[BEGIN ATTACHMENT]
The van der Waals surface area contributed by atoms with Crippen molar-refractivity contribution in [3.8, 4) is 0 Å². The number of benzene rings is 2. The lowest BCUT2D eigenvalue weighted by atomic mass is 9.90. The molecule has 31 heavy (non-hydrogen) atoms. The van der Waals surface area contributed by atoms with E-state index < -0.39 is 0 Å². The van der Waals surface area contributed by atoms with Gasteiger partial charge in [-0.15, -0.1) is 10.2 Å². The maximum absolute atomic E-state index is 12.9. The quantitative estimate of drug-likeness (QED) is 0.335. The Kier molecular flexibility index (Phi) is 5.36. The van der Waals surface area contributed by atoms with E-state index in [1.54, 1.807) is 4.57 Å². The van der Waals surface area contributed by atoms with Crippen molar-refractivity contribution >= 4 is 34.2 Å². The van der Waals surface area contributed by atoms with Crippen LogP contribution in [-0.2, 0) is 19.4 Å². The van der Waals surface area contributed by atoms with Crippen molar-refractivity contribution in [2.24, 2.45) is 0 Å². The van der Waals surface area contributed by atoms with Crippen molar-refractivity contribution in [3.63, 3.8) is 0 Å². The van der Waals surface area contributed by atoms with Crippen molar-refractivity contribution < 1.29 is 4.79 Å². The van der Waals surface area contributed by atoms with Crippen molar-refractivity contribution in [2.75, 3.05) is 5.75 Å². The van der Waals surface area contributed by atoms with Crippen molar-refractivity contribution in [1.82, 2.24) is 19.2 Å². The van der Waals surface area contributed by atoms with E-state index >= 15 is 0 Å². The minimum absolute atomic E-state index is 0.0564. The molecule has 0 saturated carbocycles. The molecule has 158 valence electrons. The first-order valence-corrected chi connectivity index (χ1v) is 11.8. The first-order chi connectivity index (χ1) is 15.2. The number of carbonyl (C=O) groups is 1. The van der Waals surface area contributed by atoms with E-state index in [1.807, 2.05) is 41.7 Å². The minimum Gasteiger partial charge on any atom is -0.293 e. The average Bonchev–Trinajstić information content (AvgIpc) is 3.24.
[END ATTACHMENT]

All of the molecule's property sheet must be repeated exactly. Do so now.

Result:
The van der Waals surface area contributed by atoms with Crippen molar-refractivity contribution in [3.8, 4) is 0 Å². The number of benzene rings is 2. The lowest BCUT2D eigenvalue weighted by atomic mass is 9.90. The molecule has 31 heavy (non-hydrogen) atoms. The van der Waals surface area contributed by atoms with E-state index < -0.39 is 0 Å². The van der Waals surface area contributed by atoms with Gasteiger partial charge in [-0.15, -0.1) is 10.2 Å². The maximum absolute atomic E-state index is 12.9. The quantitative estimate of drug-likeness (QED) is 0.335. The Kier molecular flexibility index (Phi) is 5.36. The van der Waals surface area contributed by atoms with E-state index in [1.54, 1.807) is 4.57 Å². The van der Waals surface area contributed by atoms with Crippen molar-refractivity contribution >= 4 is 34.2 Å². The van der Waals surface area contributed by atoms with Crippen LogP contribution in [-0.2, 0) is 19.4 Å². The van der Waals surface area contributed by atoms with Crippen molar-refractivity contribution in [2.24, 2.45) is 0 Å². The van der Waals surface area contributed by atoms with Crippen molar-refractivity contribution in [3.63, 3.8) is 0 Å². The van der Waals surface area contributed by atoms with Crippen molar-refractivity contribution < 1.29 is 4.79 Å². The van der Waals surface area contributed by atoms with Crippen molar-refractivity contribution in [2.75, 3.05) is 5.75 Å². The van der Waals surface area contributed by atoms with Crippen molar-refractivity contribution in [1.82, 2.24) is 19.2 Å². The van der Waals surface area contributed by atoms with E-state index >= 15 is 0 Å². The minimum absolute atomic E-state index is 0.0564. The molecule has 0 saturated carbocycles. The molecule has 158 valence electrons. The first-order valence-corrected chi connectivity index (χ1v) is 11.8. The first-order chi connectivity index (χ1) is 15.2. The number of carbonyl (C=O) groups is 1. The van der Waals surface area contributed by atoms with E-state index in [1.807, 2.05) is 41.7 Å². The minimum Gasteiger partial charge on any atom is -0.293 e. The average Bonchev–Trinajstić information content (AvgIpc) is 3.24.